Sunday, June 5th, 2022 is World Environment Day – a day for encouraging worldwide awareness and action to protect our environment. In participation, ICL is highlighting ways each of us can take action to better celebrate, protect and restore our planet.

Growing up in Boise, I always hated going to the landfill. I dreaded driving into the inviting foothills to watch the landscape change into an enormous plot of land covered in garbage, with far more beneath the surface. Seeing so much waste upset me as a kid, and inspired personal action as I got older. 

Ada County Landfill. Photo courtesy Ada County.

When the pandemic hit, virtual school and canceled activities gave me more free time. So, like millions of other people across the world, I found a COVID hobby. I dove head first into books, podcasts and documentaries on how to be an environmental ambassador and put our planet at the forefront of all of my decisions. This effort introduced me to the zero waste movement, and so began my own zero waste journey.

What is the zero waste movement? 

While having zero waste may sound like a daunting task, it doesn’t necessarily actually mean producing zero waste. In the zero waste movement, people change their habits and lifestyle in an effort to reduce the amount of waste they produce to the smallest amount possible. While producing zero waste may seem unrealistic to some, people all over the world are showing that it is possible. And even if you can’t get down to producing zero waste, any and all waste reduction helps our environment.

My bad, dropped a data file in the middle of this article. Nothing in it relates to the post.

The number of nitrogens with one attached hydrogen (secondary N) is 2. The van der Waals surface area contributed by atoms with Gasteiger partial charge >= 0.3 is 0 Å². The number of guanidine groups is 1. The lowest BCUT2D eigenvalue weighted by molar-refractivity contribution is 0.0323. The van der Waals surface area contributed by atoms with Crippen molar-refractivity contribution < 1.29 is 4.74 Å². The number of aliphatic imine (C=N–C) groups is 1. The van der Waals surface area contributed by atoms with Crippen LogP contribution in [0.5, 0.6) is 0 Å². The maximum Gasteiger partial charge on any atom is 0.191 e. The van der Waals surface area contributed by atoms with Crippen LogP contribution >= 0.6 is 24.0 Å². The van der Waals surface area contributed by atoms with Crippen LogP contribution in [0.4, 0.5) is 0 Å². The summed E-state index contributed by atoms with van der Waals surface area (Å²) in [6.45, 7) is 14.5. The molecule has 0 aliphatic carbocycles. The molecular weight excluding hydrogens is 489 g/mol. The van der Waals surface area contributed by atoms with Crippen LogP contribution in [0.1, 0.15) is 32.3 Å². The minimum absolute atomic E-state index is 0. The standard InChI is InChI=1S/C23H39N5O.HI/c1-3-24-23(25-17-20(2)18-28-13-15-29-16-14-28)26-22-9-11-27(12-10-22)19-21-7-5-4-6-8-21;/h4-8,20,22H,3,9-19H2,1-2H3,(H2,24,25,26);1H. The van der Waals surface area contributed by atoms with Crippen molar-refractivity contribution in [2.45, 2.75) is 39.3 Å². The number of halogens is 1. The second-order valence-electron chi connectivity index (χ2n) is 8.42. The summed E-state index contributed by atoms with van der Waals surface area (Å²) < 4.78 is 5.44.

The motivation behind the movement

The average American sends 4.4 pounds of trash to the landfill every single day. In the United States, our landfills are the second largest producer of methane – a potent greenhouse gas that contributes to climate change. Chemicals from landfill waste can also leach into our soil and groundwater, contaminating these precious resources that humans rely on and disrupting numerous ecosystem processes. 

Trash also puts immense pressure on our economy, burdening consumers to engage in a vicious cycle of buying products that will inevitably break shortly after purchase and require replacement. This pattern also draws from natural resource stocks without ever regenerating them – the definition of unsustainable. 

Garbage also negatively affects society as a whole, introducing harmful air pollution that impacts human health and development. Moreover, the U.S. has a damaging history of siting landfills in areas that disproportionately impact communities of color – a long-standing environmental justice issue.

Despite often being overlooked, the impacts of trash are far reaching. You may not think about your trash after it gets picked up from the curb, but the impacts of trash surround us – in our water, air, and on our lands. The zero waste movement is a great way to start considering your personal habits and waste output, then reduce your ecological footprint.  

How to begin your zero waste journey